Research Policy: Volume 48, Issue 3, April 2019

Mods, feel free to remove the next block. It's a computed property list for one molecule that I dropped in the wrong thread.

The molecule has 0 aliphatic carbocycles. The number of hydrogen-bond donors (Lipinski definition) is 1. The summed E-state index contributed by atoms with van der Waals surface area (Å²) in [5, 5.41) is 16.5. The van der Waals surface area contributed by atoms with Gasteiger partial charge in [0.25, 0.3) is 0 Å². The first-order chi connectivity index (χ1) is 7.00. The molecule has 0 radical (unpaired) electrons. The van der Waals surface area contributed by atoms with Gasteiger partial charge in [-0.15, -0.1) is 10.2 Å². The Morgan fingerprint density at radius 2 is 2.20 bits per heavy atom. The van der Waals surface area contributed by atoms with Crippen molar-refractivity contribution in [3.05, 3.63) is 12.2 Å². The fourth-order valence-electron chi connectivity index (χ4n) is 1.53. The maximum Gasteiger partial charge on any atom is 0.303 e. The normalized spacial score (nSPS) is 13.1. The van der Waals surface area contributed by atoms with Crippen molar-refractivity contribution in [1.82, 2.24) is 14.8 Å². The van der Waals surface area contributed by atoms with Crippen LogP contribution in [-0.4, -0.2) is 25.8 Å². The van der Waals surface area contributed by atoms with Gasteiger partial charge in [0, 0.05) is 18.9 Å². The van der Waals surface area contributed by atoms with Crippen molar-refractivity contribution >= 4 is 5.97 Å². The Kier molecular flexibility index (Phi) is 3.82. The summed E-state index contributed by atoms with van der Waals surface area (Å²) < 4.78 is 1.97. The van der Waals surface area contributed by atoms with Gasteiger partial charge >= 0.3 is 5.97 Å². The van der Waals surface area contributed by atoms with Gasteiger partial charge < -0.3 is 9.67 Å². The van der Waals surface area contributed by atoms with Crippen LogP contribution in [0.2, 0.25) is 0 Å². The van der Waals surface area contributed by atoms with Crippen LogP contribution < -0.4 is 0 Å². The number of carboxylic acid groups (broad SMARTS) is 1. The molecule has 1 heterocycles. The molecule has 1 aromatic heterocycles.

Abstract: Adding to the literature on the recognition and spread of ideas, and alongside the bias against novelty view documented in prior research, we introduce the perspective that articles compete for the attention of researchers who might build upon them. We investigate this effect by analyzing more than 5.3 million research publications from 1970 to 1999 in the life sciences. In support of our competition for attention perspective, we show that articles covering rarely addressed topics tend to receive more citations and have a higher chance of being breakthrough papers as compared to articles on more popular topics. We also explore conditions under which these effects might vary by using decade subsamples, home- versus foreign-field forward citations, as well as short-, medium- and long-term time windows. Finally, we also find evidence consistent with the previously documented bias against novelty and show that both mechanisms can work simultaneously.